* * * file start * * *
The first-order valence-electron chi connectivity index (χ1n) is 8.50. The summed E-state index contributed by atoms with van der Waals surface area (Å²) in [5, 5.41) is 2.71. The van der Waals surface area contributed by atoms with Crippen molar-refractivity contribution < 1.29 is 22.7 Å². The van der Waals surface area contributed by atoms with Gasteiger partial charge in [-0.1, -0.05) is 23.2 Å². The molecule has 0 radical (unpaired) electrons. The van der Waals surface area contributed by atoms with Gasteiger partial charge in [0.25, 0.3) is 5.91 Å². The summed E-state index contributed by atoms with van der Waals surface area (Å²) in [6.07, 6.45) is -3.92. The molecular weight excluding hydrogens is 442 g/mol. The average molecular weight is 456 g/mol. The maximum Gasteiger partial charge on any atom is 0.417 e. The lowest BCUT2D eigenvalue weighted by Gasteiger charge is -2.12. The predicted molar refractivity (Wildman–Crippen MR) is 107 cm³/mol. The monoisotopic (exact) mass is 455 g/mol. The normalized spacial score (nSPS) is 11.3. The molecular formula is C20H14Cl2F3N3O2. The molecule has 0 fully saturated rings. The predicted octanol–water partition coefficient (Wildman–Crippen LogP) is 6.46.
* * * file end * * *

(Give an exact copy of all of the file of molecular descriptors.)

The first-order valence-electron chi connectivity index (χ1n) is 8.50. The summed E-state index contributed by atoms with van der Waals surface area (Å²) in [5, 5.41) is 2.71. The van der Waals surface area contributed by atoms with Crippen molar-refractivity contribution < 1.29 is 22.7 Å². The van der Waals surface area contributed by atoms with Gasteiger partial charge in [-0.1, -0.05) is 23.2 Å². The molecule has 0 radical (unpaired) electrons. The van der Waals surface area contributed by atoms with Gasteiger partial charge in [0.25, 0.3) is 5.91 Å². The summed E-state index contributed by atoms with van der Waals surface area (Å²) in [6.07, 6.45) is -3.92. The molecular weight excluding hydrogens is 442 g/mol. The average molecular weight is 456 g/mol. The maximum Gasteiger partial charge on any atom is 0.417 e. The lowest BCUT2D eigenvalue weighted by Gasteiger charge is -2.12. The predicted molar refractivity (Wildman–Crippen MR) is 107 cm³/mol. The monoisotopic (exact) mass is 455 g/mol. The normalized spacial score (nSPS) is 11.3. The molecular formula is C20H14Cl2F3N3O2. The molecule has 0 fully saturated rings. The predicted octanol–water partition coefficient (Wildman–Crippen LogP) is 6.46.